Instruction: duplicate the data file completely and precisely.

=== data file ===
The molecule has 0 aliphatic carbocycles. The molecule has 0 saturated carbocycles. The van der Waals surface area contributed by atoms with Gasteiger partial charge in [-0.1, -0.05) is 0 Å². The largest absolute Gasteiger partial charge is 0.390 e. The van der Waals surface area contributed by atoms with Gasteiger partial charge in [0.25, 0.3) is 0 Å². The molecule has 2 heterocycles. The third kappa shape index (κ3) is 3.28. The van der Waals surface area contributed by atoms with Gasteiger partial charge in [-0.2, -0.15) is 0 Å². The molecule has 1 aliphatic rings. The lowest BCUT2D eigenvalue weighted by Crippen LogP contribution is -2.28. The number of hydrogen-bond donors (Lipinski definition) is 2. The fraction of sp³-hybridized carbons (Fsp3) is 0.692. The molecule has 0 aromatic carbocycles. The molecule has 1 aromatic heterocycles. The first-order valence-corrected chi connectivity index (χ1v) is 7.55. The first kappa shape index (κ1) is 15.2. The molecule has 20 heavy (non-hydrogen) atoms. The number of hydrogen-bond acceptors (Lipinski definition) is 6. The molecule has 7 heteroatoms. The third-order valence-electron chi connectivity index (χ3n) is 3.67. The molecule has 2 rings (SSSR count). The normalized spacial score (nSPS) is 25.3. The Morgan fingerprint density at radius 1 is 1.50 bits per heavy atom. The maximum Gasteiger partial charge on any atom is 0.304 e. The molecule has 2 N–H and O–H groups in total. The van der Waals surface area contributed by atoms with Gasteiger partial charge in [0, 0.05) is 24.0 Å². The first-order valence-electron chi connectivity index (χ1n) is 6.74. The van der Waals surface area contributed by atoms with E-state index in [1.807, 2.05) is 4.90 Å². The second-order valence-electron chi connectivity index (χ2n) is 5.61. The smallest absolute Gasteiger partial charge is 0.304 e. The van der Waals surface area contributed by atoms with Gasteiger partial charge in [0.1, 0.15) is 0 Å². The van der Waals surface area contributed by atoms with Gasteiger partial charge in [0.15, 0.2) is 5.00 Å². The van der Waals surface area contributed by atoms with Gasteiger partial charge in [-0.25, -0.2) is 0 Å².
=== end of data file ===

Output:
The molecule has 0 aliphatic carbocycles. The molecule has 0 saturated carbocycles. The van der Waals surface area contributed by atoms with Gasteiger partial charge in [-0.1, -0.05) is 0 Å². The largest absolute Gasteiger partial charge is 0.390 e. The van der Waals surface area contributed by atoms with Gasteiger partial charge in [0.25, 0.3) is 0 Å². The molecule has 2 heterocycles. The third kappa shape index (κ3) is 3.28. The van der Waals surface area contributed by atoms with Gasteiger partial charge in [-0.2, -0.15) is 0 Å². The molecule has 1 aliphatic rings. The lowest BCUT2D eigenvalue weighted by Crippen LogP contribution is -2.28. The number of hydrogen-bond donors (Lipinski definition) is 2. The fraction of sp³-hybridized carbons (Fsp3) is 0.692. The molecule has 0 aromatic carbocycles. The molecule has 1 aromatic heterocycles. The first-order valence-corrected chi connectivity index (χ1v) is 7.55. The first kappa shape index (κ1) is 15.2. The molecule has 20 heavy (non-hydrogen) atoms. The number of hydrogen-bond acceptors (Lipinski definition) is 6. The molecule has 7 heteroatoms. The third-order valence-electron chi connectivity index (χ3n) is 3.67. The molecule has 2 rings (SSSR count). The normalized spacial score (nSPS) is 25.3. The Morgan fingerprint density at radius 1 is 1.50 bits per heavy atom. The maximum Gasteiger partial charge on any atom is 0.304 e. The molecule has 2 N–H and O–H groups in total. The van der Waals surface area contributed by atoms with Gasteiger partial charge in [0, 0.05) is 24.0 Å². The first-order valence-electron chi connectivity index (χ1n) is 6.74. The van der Waals surface area contributed by atoms with E-state index in [1.807, 2.05) is 4.90 Å². The second-order valence-electron chi connectivity index (χ2n) is 5.61. The smallest absolute Gasteiger partial charge is 0.304 e. The van der Waals surface area contributed by atoms with Gasteiger partial charge in [0.1, 0.15) is 0 Å². The van der Waals surface area contributed by atoms with Gasteiger partial charge in [0.15, 0.2) is 5.00 Å². The van der Waals surface area contributed by atoms with Gasteiger partial charge in [-0.25, -0.2) is 0 Å².